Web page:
See Bratz dolls transformed into extraordinary women!

As part of her Mighty Dolls project, Vancouver artist Wendy Tsao is taking previously owned Bratz dolls and turning them into influential women.

Malala-EW-blogs Wendy Tsao

Bratz dolls don't exactly have a reputation as the most inspiring toy on the shelf, but Canadian artist Wendy Tsao is changing that—one doll at a time. As part of her Mighty Dolls project, the Vancouver-based Tsao is taking previously owned Bratz dolls and transforming them into a tribute to influential women.

She's stripped the “fashion dolls” of their garish makeup and designer outfits and modelled them after real-life women we'd want our daughters (and sons) to look up to. So far, she's done girls'-rights activist and Nobel Peace Prize winner Malala Yousafzai, Harry Potter author J.K. Rowling, Canadian astronaut and neurologist Roberta Bondar, and British primatologist and UN Messenger of Peace Jane Goodall, among others.

As she writes in Bored Panda: “The dolls we find in toy stores today are often licensed Disney characters or the heroines of Hollywood blockbuster movies that capitalize on the pull of fantasy, fictional characters to young consumers. But there are real-life people who are heroes too, with inspiring stories of courage, intelligence, strength and uniqueness. Could children learn about and be inspired by them through toys?”

Tsao isn’t the only one resorting to dramatic make-unders from discarded dolls. Tsao was inspired by Tasmanian artist Sonia Singh and her Tree Change Dolls. Singh also recycles old dolls and transforms them into realistic women, and then sells the remodelled dolls on Etsy. Have a few old dolls lying around? Singh posts how-to videos so parents and kids can do their own doll make-unders at home.

The timing of Tsao's creations closely coincide with the Bratz dolls' re-emergence on store shelves this past summer after a two-year absence. Bratz’ parent brand MGA Entertainment has been in a 10-year legal battle with Mattel, the company behind Barbie. Back in 2013, MGA pulled Bratz dolls out of large retail stores like Walmart while the battle played out in court. As of July this year, they were back in stores. Bratz also has a new digital presence, with its own YouTube channel and stop-motion webisodes.

"We have doctors, lawyers, journalists," insists MGA founder Isaac Larian. "Now, more than ever before, Bratz empowers girls. They can create worlds." Unfortunately, that message of rings a little hollow considering the dolls still feature their signature—and controversial—large bobble-heads, mascara-laden eyes, traffic-stopping lips and tiny waists. They don’t exactly look like positive role models to me.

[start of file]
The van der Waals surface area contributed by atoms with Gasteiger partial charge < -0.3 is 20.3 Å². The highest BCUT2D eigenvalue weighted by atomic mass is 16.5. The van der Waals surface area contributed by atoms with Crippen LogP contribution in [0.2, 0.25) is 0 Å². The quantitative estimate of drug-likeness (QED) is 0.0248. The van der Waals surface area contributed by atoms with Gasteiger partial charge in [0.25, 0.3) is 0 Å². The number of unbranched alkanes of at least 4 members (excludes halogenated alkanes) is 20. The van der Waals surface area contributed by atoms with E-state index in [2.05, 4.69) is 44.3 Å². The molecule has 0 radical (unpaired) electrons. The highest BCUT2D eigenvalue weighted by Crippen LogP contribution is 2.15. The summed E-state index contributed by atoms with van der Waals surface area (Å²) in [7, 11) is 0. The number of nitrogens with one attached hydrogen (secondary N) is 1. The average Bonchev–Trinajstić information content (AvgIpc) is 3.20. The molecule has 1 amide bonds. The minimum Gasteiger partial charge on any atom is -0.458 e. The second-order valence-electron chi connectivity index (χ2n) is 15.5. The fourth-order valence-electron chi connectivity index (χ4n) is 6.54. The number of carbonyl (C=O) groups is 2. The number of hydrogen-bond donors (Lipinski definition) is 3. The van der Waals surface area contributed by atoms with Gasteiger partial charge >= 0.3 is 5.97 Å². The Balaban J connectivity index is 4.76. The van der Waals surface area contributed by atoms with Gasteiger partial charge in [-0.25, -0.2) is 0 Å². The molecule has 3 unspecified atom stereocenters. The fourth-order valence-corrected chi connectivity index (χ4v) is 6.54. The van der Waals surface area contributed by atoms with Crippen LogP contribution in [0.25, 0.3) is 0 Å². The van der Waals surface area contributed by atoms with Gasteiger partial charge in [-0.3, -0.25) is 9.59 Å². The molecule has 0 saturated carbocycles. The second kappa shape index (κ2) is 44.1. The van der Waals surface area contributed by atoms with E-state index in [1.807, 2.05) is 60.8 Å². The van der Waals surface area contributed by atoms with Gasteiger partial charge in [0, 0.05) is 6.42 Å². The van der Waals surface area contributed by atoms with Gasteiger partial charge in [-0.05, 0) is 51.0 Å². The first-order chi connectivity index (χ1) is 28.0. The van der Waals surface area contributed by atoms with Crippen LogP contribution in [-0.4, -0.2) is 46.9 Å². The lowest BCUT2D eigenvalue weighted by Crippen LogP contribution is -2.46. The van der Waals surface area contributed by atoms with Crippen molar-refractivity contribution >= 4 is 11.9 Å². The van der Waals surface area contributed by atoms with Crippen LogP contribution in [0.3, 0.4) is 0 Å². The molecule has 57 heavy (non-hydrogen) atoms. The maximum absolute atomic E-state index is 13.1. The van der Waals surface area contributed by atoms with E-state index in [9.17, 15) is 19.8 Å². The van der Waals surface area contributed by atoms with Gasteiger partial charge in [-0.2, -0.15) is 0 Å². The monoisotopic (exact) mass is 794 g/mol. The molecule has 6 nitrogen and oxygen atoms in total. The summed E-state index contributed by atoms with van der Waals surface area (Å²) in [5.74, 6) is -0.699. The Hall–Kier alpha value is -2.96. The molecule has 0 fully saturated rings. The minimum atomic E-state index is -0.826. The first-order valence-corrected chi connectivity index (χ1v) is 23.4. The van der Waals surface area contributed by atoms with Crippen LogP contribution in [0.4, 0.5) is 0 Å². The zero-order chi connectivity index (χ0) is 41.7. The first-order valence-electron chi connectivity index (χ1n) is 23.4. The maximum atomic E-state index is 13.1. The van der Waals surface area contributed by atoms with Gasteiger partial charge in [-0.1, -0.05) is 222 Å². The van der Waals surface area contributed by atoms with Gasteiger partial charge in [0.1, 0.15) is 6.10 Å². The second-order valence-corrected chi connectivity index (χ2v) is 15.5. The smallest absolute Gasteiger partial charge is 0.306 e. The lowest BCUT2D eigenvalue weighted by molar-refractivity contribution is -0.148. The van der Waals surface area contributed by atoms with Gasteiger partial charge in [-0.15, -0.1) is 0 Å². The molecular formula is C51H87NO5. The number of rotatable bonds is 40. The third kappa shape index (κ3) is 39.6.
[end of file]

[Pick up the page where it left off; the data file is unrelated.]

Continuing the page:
Not to mention, the first episode of their new web series features a scene where the girls can’t fit their giant heads into a selfie. I would imagine the life goals of this plastic squad may not exactly be in line with the brand's purported message of empowering young girls. In fact, the Bratz line has always reminded me of the Spice Girls, with their tiny outfits, big shoes and their lacking-in-any-real-substance message of “girl power.” But, nowadays, a Kardashian comparison would probably be more apt.

There's absolutely nothing wrong with kids playing with fashionable dolls, but I think our daughters deserve more. In 2007, the Bratz line came under fire from the American Psychological Association for being overly sexualized, especially considering its young target audience. I don’t see a difference in this latest crop of dolls. For the record, Larian sees nothing wrong with Bratz, finding it "humorous" that people would object to the appearance of a plastic doll.

However, the demands of consumers have changed since Barbie and Bratz ruled the "pink aisle." For one, some major retail outlets, like Target, have stopped separating toys and clothing by gender. And later this year, a new line of female superheroes will hit stores—made by none other than Barbie manufacturer Mattel. The toy giant says it worked hard on making the dolls appeal to girls by not making them “too girly” and by modelling them after real girls’ bodies. Independent dolls that challenge gender stereotypes, such the Lammily doll, and the IamElemental female action heroes, are becoming increasingly popular alternatives.

We aren’t quite at the point where our kids can find a Malala or Jane Goodall doll as easily as they can find a crop-top-wearing doll who looks like her face was created in a paint factory. But maybe, just maybe, that day is coming soon, thanks in part to innovative artists like Wendy Tsao.

Emma Waverman is a writer, blogger and mom to three kids. She has many opinions, some of them fit to print. Read more of her articles here and follow her on Twitter @emmawaverman.

This article was originally published on Oct 15, 2015

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